Drunk driver who injured trooper sent to state prison

A Glen Mills woman was sentenced to 14 to 28 months in jail for crash on U.S. 1

By Kathleen Brady SheaManaging Editor, The Times

A drunk driver slammed into the side of Trooper Chad Burgwald’s police cruiser on U.S. 1 on Dec. 29.

A drunk-driver struck the driver’s side of Trooper Chad Burgwald’s state patrol cruiser as he was parked in the middle of the U.S. 1 median to monitor traffic on Dec. 29.

The crime sent shock waves through the Avondale state police barracks on Dec. 29: A drunk-driver had slammed into the patrol vehicle of a trooper who had been monitoring traffic on the grassy median of U.S. 1 in New Garden Township.

From the beginning, Heather DeLong, 47, of Glen Mills, admitted driving with a blood-alcohol level of 0.199 – more than twice the legal limit . She waived her preliminary hearing, entered a guilty plea in June, and this morning learned her punishment: 14 to 28 months in state prison followed by seven years’ probation.

“I’m very happy with the sentence,” said Trooper Chad Burgwald, 25, who is still recovering from internal injuries and fractures to his pelvis and shoulder.  “I feel justice was served.”

After hearing testimony that included statements from Burgwald, his parents, his police supervisor, DeLong, and her husband, Chester County President Judge James P. MacElree II concluded that a sentence in the aggravated range of the sentencing guidelines was warranted.

Defense attorney Stephen J. Schukraft had argued that DeLong, who has spent eight months in county prison, accepted responsibility and showed remorse. He urged the judge to parole her into a residential treatment facility. A tearful DeLong told Burgwald she was “truly and deeply sorry,” adding “it won’t happen again.”

But Assistant District Attorney Priya T. De Souza countered that the conduct of DeLong, who had a previous drunken-driving conviction in Delaware in July 2001, was too egregious for a lesser penalty. “The defendant was not just a little intoxicated, she was dead drunk in the middle of the day,“ De Souza wrote in her sentencing memorandum.

According to court records, DeLong attended a baby shower and was also celebrating her birthday the night of Dec. 28,  festivities that extended into the next morning.  After getting some sleep, she drank more wine and got behind the wheel of her gold Chrysler Pacifica SUV.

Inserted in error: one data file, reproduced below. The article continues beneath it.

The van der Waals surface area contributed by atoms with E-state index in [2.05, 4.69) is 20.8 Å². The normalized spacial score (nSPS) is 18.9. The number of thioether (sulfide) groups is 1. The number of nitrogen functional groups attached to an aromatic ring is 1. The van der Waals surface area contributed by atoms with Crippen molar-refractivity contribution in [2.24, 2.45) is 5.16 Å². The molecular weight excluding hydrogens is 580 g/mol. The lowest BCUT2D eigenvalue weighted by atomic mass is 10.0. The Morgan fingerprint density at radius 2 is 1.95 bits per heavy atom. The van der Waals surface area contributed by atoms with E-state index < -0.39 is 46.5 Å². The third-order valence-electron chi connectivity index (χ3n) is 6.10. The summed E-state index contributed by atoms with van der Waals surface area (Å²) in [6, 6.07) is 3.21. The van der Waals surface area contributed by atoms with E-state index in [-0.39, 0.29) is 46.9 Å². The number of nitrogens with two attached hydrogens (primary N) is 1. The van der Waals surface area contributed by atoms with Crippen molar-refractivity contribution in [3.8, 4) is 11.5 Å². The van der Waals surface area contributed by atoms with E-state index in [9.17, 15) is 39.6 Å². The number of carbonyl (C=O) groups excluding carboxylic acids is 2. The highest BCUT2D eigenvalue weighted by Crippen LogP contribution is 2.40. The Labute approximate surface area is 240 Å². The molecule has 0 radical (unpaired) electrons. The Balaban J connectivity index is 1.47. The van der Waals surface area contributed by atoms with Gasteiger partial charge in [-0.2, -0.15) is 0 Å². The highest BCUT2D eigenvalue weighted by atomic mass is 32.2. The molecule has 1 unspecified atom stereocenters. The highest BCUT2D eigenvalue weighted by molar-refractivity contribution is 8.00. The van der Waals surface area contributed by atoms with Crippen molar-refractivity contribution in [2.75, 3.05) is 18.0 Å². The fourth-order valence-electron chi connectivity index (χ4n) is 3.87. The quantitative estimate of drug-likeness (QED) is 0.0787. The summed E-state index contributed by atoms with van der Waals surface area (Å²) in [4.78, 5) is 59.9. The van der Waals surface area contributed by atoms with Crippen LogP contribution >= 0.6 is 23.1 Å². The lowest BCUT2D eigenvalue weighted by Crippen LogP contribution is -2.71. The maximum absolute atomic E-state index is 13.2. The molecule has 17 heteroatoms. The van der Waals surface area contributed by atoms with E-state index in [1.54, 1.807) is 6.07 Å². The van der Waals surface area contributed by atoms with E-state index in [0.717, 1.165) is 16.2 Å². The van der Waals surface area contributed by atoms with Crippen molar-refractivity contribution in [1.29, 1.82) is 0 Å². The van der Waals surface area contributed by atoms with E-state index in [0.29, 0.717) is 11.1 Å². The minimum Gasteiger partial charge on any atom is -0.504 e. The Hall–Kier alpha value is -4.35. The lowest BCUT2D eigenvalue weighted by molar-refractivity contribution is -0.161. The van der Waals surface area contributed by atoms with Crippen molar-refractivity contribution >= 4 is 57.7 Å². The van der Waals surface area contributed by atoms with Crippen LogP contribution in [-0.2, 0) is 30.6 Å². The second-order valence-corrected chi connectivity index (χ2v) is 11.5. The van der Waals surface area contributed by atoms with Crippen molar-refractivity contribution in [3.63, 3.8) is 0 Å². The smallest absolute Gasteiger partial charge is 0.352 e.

About 1 p.m., DeLong was headed north on U.S. 1, north of Bancroft Road, when she lost control of her vehicle, left the roadway, traveled into the median, and smashed  into the driver’s side of Burgwald’s cruiser. Police found two wine bottles in the SUV, one unopened and one nearly empty, records said.

In a courtroom packed with supporters for both sides, Burgwald recalled hearing the screeching tires before impact. “As the Fire Department was attempting to cut me out of the car, I can remember the pain getting so bad that I was ready to just close my eyes and die,” he said.

Representing a contingent of nearly 20 troopers who attended the hearing, Burgwald’s supervisor, Cpl. Mark Perloff, said the accident rocked the barracks, which had not recovered from a similar tragedy on March 28, 2008, that claimed the life of Trooper Kenton Iwaniec, 24, another enthusiastic new recruit.

Perloff said he has experienced his share of trauma, but nothing prepared him for seeing Burgwald pinned in his cruiser “with the look of absolute fear on his face.” Emotions at the barracks ran the gamut from anger, rage and tears to disbelief  to “please, not again,” Perloff said.

Schukraft said he planned to file a motion for reconsideration of the sentence. He said by the time DeLong is transferred to the state system , processed, and assigned to a facility, where she will be required to spend at least six months, the sentence will exceed the 14 months the judge ordered.

Burgwald, flanked by his parents after the hearing, said he feels fortunate to be alive. His mother, Kim Burgwald, said Iwaniec’s mother called after the accident to offer support since the circumstances were chillingly similar. “When I think of that family, my heart breaks,” she said.

Chad Burgwald said he is doing everything in his power to return to his job. “I just want to get back to work,” he said. “I can’t see myself doing anything else.”

“We’re very proud of him,” said his father, Bill Burgwald. His wife nodded in agreement.

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